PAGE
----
Stand and be counted

I got a note in the mail today from the Census Bureau, telling me to look out for my very own Census form. I’m pretty sure I’ve been counted in the 1990 and the 2000 Census. But this time, I’m living in my own home, and I’m in a household of two. I’m really excited. It should be in my (and your!) mailbox around March 15.

I’ve been working with the Michigan Non-Profit Complete Count Committee, and I think their guide to publicizing the census on your organization’s blog says it better than I can:

First and foremost, the Constitution of the United States mandates that every person living in the United States must be counted every 10 years. This includes people of all ages, races, ethnic groups – citizens and noncitizens. The purpose of the census is primarily to reapportion the U.S. House of Representatives based on population, but census data also are used to determine the locations for schools, housing, child-care and senior centers, shopping centers, businesses, roads and more.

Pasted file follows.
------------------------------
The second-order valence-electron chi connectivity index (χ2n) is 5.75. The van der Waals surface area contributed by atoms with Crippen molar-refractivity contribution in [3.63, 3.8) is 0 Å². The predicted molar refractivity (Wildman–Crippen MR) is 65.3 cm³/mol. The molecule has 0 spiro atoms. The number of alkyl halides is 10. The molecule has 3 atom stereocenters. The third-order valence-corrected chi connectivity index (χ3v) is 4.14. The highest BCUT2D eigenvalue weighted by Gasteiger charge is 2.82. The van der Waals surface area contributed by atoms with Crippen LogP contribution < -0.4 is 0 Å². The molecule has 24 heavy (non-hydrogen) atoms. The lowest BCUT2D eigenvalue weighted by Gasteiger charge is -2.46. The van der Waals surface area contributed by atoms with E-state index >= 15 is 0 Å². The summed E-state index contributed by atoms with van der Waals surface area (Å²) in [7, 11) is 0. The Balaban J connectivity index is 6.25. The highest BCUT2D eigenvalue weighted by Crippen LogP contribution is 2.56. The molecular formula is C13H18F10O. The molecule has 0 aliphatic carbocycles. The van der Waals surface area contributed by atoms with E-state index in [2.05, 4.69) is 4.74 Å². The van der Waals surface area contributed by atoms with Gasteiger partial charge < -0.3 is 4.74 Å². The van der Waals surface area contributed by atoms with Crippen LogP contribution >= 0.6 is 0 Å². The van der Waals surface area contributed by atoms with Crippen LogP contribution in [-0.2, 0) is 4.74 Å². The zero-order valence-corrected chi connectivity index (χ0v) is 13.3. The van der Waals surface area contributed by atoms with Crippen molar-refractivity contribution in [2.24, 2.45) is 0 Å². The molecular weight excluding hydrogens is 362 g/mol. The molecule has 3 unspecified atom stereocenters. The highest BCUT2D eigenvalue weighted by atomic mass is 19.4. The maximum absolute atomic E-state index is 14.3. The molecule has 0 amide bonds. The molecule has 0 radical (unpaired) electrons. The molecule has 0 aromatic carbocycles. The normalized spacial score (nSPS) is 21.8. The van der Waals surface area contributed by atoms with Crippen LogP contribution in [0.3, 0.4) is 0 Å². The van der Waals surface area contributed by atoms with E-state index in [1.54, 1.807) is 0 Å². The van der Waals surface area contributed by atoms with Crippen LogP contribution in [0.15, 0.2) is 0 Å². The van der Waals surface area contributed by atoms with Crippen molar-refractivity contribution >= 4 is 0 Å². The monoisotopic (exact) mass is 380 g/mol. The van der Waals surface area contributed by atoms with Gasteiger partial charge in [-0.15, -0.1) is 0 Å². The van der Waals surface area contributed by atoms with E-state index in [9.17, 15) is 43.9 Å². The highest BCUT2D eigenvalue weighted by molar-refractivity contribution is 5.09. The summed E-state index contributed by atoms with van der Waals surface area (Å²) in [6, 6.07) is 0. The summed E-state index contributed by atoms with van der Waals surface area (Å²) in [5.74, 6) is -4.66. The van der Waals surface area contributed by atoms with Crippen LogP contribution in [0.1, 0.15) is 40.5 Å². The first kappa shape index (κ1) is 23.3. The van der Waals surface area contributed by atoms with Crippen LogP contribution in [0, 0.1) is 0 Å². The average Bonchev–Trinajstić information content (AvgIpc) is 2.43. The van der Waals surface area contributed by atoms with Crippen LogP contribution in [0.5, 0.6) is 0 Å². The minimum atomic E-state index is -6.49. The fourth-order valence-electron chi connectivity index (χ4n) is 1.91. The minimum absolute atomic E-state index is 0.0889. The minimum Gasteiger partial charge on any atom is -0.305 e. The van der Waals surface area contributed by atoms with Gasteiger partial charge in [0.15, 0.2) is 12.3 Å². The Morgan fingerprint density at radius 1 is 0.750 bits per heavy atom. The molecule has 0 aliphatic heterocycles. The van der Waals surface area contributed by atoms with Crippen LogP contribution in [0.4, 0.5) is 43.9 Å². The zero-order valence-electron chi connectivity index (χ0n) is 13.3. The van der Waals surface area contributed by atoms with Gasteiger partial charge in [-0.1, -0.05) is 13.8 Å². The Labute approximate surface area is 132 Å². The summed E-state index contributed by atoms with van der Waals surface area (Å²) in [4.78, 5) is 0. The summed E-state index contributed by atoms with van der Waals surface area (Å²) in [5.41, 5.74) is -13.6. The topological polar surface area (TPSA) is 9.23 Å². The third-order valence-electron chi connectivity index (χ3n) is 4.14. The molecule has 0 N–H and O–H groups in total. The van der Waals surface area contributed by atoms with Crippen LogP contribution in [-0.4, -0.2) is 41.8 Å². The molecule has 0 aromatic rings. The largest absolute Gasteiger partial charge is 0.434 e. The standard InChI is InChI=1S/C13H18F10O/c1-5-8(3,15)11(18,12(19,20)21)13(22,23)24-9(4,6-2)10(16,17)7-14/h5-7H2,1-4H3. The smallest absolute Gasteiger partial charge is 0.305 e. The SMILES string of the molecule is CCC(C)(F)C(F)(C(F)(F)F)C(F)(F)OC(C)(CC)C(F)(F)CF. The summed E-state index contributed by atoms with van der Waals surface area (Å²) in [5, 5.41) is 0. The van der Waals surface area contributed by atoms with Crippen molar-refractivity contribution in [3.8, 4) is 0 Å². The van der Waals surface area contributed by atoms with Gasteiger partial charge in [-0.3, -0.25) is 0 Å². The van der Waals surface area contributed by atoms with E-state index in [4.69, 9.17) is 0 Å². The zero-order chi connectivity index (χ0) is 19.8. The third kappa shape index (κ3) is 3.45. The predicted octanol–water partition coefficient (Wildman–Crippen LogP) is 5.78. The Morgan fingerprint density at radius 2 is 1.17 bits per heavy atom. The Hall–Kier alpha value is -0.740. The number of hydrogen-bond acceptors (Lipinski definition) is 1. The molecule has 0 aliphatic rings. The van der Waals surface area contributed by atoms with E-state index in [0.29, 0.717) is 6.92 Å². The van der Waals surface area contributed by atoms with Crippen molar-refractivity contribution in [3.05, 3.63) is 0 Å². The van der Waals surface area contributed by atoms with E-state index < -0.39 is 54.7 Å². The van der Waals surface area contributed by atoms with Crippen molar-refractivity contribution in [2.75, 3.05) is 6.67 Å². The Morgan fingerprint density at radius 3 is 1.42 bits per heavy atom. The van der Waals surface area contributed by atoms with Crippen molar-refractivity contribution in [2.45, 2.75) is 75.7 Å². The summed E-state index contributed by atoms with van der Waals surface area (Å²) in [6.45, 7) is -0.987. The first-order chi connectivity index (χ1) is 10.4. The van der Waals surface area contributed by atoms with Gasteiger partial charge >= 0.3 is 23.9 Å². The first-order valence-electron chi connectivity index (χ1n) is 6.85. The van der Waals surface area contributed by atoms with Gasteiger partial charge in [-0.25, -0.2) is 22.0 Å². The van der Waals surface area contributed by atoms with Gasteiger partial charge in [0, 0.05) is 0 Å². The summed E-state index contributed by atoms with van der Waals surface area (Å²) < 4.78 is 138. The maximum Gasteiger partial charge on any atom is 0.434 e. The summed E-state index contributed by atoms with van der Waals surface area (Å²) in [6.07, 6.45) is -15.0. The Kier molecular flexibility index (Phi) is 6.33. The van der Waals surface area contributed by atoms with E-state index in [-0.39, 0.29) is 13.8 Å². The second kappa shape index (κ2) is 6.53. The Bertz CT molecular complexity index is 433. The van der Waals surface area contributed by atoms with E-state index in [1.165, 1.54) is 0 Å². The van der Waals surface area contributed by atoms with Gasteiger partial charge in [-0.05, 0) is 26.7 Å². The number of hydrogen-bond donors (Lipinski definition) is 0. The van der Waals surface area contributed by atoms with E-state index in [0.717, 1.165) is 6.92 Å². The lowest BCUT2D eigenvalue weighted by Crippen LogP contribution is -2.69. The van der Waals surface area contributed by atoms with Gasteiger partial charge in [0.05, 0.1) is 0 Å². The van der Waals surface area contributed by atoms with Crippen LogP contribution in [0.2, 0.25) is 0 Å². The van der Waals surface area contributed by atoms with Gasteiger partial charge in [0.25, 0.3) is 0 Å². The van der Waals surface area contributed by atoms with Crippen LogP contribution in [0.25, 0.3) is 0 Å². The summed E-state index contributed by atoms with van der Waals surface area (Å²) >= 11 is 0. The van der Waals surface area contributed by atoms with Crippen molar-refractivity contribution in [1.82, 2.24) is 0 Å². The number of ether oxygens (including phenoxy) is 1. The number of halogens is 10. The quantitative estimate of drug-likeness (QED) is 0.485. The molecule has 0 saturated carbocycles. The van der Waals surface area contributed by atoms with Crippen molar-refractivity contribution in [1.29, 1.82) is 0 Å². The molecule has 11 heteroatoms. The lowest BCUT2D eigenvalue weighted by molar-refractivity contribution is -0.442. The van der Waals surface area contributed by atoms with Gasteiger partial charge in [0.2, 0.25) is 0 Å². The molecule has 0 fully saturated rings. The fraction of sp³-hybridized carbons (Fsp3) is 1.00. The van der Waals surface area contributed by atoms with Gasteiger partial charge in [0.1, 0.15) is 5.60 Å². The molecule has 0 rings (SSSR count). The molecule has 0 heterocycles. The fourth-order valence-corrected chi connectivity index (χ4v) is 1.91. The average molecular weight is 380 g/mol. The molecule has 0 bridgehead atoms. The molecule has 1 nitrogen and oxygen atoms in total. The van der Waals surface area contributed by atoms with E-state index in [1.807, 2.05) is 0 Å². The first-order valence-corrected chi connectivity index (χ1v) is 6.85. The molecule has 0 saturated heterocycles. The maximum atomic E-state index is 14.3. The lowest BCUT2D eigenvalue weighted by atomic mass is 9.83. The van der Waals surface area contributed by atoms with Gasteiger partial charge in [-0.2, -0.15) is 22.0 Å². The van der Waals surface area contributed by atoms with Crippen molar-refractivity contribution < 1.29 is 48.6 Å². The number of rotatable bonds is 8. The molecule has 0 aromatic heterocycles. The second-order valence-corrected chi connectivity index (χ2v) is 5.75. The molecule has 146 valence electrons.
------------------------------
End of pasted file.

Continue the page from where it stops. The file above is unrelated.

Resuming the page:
Did you know that every year, the federal government distributes more than $400 billion to state, local and tribal governments based on census data? That means an accurate count of the population can result in significant improvements in the quality of life in communities all across the country. Filling out your census form is all about making sure your community gets its fair share.

Filling out the Census Form (link is to a pdf that show you a sample form) is your duty, like voting is a duty of citizenry. It helps the United States know who we are as a Nation — it wants to know about ethnicity, but doesn’t care about immigration status. It’s a beautiful thing, and the data that it collects is invaluable.

So, fill out your census form! Mail it back! Encourage other people to do the same. It’s really super important.


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